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Congress Should Consider Reality Over Rhetoric in Copyright Reform | Commentary

Rates for performance royalties paid to artists by streaming music platforms are set by the Copyright Royalty Board (CRB) within the Library of Congress. The CRB has artificially driven up rates for streaming music. The CRB set rates would have required streaming platforms pay upwards of 90% of their total revenue in royalties had Congress not intervened and set rates at an approximately paltry 60% of revenue.

As in the Pandora case, rates for publishers are set by the courts using a preset formula when negotiations break down. However artists’ performance rates aren’t part of the calculation.  When artists were being granted performance rights in the 1990’s the same publisher organizations now agitating for change feared the new royalty would drive down their rates. They successfully petitioned Congress to expressly forbid the courts from considering performance rates as a data point in the formula for determining their own rates.

Now, in the wake of the Pandora decision and in the face of rapidly escalating performance royalties for artists, the music publishers are pushing legislation to un-rig and re-rig the law they previously demanded. The bill, known as the Songwriter Equity Act (SEA), would require the courts to consider performance royalty rates as “market rates” in setting publishers rates. So in short, the SEA would use one rate artificially inflated by government to artificially inflate another and call them both “fair market value.”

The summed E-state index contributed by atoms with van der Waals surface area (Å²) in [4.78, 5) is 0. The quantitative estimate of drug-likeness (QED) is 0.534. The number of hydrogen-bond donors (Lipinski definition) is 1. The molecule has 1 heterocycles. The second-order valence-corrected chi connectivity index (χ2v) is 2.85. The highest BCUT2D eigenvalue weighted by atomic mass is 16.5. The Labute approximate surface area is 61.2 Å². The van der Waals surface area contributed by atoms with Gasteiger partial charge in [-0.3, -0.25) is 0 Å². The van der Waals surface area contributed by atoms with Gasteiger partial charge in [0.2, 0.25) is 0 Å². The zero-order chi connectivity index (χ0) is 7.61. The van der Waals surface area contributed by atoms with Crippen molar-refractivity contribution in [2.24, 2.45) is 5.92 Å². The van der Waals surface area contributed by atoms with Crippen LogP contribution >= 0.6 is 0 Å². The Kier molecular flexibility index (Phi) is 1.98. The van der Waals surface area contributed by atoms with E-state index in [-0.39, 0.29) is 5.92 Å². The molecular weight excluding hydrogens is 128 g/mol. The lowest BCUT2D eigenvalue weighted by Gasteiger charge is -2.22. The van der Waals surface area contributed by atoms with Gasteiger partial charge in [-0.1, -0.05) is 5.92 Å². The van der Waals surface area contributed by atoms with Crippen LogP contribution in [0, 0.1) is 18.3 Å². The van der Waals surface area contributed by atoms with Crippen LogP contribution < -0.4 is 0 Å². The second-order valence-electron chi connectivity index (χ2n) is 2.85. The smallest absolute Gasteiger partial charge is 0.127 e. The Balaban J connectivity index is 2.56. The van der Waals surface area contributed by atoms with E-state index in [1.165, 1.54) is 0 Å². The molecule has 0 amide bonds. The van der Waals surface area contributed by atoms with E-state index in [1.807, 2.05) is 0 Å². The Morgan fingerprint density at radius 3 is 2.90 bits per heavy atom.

But with the SEA the industry is not seeking a “free market.” Rather they are seeking a one way price increase on licensees which will prove fatal to the growing streaming music industry. Their efforts at casting off the consent decree certainly wouldn’t produce a “fair playing field”. Rather it would provide publishers the unchecked power to extort any price they wish without recourse as Sony attempted to do with Pandora.

Proper copyright law is directed at finding a balance between those that own content and those that use it for the purpose of promoting “the progress of science and the useful arts.”  The music industry’s lobbying for special carve outs to perpetually avoid evolving with consumer demand is in large part responsible for the irrational and overly complex system currently in place.

The House Judiciary Committee’s attempt at comprehensive review is a long overdue opportunity to bring balance back to the system.  Hopefully they will be able to look past the industry’s rhetoric and star-studded messengers to move forward with responsible, balanced reform.

Daniel Horowitz is an independent consultant specializing in public policy strategy, coalition building and development. He previously has served as staff in the U.S. House and Senate and as the presidential appointee in charge of policy at the U.S. Small Business Administration.

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